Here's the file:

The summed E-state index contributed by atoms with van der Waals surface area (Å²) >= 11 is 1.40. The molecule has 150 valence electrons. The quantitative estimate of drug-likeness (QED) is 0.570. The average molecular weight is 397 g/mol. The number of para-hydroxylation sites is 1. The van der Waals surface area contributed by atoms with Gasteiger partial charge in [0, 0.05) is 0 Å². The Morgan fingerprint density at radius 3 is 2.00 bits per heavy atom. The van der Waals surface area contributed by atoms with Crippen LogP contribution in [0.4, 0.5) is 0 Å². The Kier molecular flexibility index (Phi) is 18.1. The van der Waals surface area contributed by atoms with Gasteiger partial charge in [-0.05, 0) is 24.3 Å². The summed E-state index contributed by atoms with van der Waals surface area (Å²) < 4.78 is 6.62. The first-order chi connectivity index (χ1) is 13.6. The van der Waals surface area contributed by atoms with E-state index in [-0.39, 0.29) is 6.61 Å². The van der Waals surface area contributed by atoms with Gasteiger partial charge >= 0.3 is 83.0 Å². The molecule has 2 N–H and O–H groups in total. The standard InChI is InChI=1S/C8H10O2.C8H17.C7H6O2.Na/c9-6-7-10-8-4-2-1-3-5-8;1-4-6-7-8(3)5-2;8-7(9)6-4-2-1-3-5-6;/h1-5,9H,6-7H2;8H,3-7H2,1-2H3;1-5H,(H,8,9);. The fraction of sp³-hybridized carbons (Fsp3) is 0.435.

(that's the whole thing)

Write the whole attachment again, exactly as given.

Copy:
The summed E-state index contributed by atoms with van der Waals surface area (Å²) >= 11 is 1.40. The molecule has 150 valence electrons. The quantitative estimate of drug-likeness (QED) is 0.570. The average molecular weight is 397 g/mol. The number of para-hydroxylation sites is 1. The van der Waals surface area contributed by atoms with Gasteiger partial charge in [0, 0.05) is 0 Å². The Morgan fingerprint density at radius 3 is 2.00 bits per heavy atom. The van der Waals surface area contributed by atoms with Crippen LogP contribution in [0.4, 0.5) is 0 Å². The Kier molecular flexibility index (Phi) is 18.1. The van der Waals surface area contributed by atoms with Gasteiger partial charge in [-0.05, 0) is 24.3 Å². The summed E-state index contributed by atoms with van der Waals surface area (Å²) < 4.78 is 6.62. The first-order chi connectivity index (χ1) is 13.6. The van der Waals surface area contributed by atoms with E-state index in [-0.39, 0.29) is 6.61 Å². The van der Waals surface area contributed by atoms with Gasteiger partial charge >= 0.3 is 83.0 Å². The molecule has 2 N–H and O–H groups in total. The standard InChI is InChI=1S/C8H10O2.C8H17.C7H6O2.Na/c9-6-7-10-8-4-2-1-3-5-8;1-4-6-7-8(3)5-2;8-7(9)6-4-2-1-3-5-6;/h1-5,9H,6-7H2;8H,3-7H2,1-2H3;1-5H,(H,8,9);. The fraction of sp³-hybridized carbons (Fsp3) is 0.435.